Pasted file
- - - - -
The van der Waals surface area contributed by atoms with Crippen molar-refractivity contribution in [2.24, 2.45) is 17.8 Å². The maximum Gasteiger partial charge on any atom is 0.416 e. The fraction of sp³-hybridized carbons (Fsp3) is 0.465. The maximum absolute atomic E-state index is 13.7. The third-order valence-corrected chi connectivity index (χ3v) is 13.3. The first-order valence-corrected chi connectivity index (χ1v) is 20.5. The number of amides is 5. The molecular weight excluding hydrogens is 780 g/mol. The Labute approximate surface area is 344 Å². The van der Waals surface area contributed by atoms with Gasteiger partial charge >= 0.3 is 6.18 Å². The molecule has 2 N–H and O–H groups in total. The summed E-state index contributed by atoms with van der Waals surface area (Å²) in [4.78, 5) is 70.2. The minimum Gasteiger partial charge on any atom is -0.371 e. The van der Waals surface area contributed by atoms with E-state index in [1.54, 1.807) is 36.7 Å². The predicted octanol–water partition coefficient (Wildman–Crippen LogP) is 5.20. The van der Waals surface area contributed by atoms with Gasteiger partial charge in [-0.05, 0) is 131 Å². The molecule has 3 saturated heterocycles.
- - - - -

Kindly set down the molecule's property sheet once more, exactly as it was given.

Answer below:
The van der Waals surface area contributed by atoms with Crippen molar-refractivity contribution in [2.24, 2.45) is 17.8 Å². The maximum Gasteiger partial charge on any atom is 0.416 e. The fraction of sp³-hybridized carbons (Fsp3) is 0.465. The maximum absolute atomic E-state index is 13.7. The third-order valence-corrected chi connectivity index (χ3v) is 13.3. The first-order valence-corrected chi connectivity index (χ1v) is 20.5. The number of amides is 5. The molecular weight excluding hydrogens is 780 g/mol. The Labute approximate surface area is 344 Å². The van der Waals surface area contributed by atoms with Gasteiger partial charge >= 0.3 is 6.18 Å². The molecule has 2 N–H and O–H groups in total. The summed E-state index contributed by atoms with van der Waals surface area (Å²) in [4.78, 5) is 70.2. The minimum Gasteiger partial charge on any atom is -0.371 e. The van der Waals surface area contributed by atoms with E-state index in [1.54, 1.807) is 36.7 Å². The predicted octanol–water partition coefficient (Wildman–Crippen LogP) is 5.20. The van der Waals surface area contributed by atoms with Gasteiger partial charge in [-0.05, 0) is 131 Å². The molecule has 3 saturated heterocycles.